Taxes on foods and beverages are bad policy. They hit low-income families the hardest, they won't make people healthier and they "reek of government paternalism," says Abigail R. Hall Blanco, an assistant professor of economics at the University of Tampa.

In a blog post for the Independent Institute, Hall Blanco points out that the demand for beverages in Philadelphia is elastic, meaning that consumers have alternative options for buying their beverages. In this case, meaning other locations outside the city.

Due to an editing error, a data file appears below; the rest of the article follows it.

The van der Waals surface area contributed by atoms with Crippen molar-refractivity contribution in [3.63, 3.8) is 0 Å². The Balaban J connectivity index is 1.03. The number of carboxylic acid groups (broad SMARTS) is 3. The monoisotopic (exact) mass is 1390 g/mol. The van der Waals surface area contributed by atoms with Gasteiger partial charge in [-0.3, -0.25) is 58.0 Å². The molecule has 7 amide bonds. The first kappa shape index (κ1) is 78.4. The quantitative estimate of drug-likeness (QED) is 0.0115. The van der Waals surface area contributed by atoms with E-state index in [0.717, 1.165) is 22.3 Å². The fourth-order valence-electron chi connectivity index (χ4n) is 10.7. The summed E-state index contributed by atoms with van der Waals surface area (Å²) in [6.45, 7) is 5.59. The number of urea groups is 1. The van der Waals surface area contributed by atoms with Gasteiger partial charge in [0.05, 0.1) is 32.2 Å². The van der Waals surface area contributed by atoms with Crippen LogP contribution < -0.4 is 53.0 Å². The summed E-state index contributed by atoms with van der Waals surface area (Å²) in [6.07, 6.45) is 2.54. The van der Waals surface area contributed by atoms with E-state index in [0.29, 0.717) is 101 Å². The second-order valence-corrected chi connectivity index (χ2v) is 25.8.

"Philadelphia isn't located on a desert island. Want your soda without the tax? Go outside the city limits where the same products are easily available and the tax doesn't apply," says Hall Blanco.

She's right. Philadelphia residents looking to escape the tax will do their shopping outside the city, hurting Philadelphia businesses. While they are shopping for beverages, they'll probably pick up their other grocery items as well - which will be another blow to small businesses in the city.

For these reasons, Hall Blanco warns, "Most likely, Philadelphia, this tax is not a good move."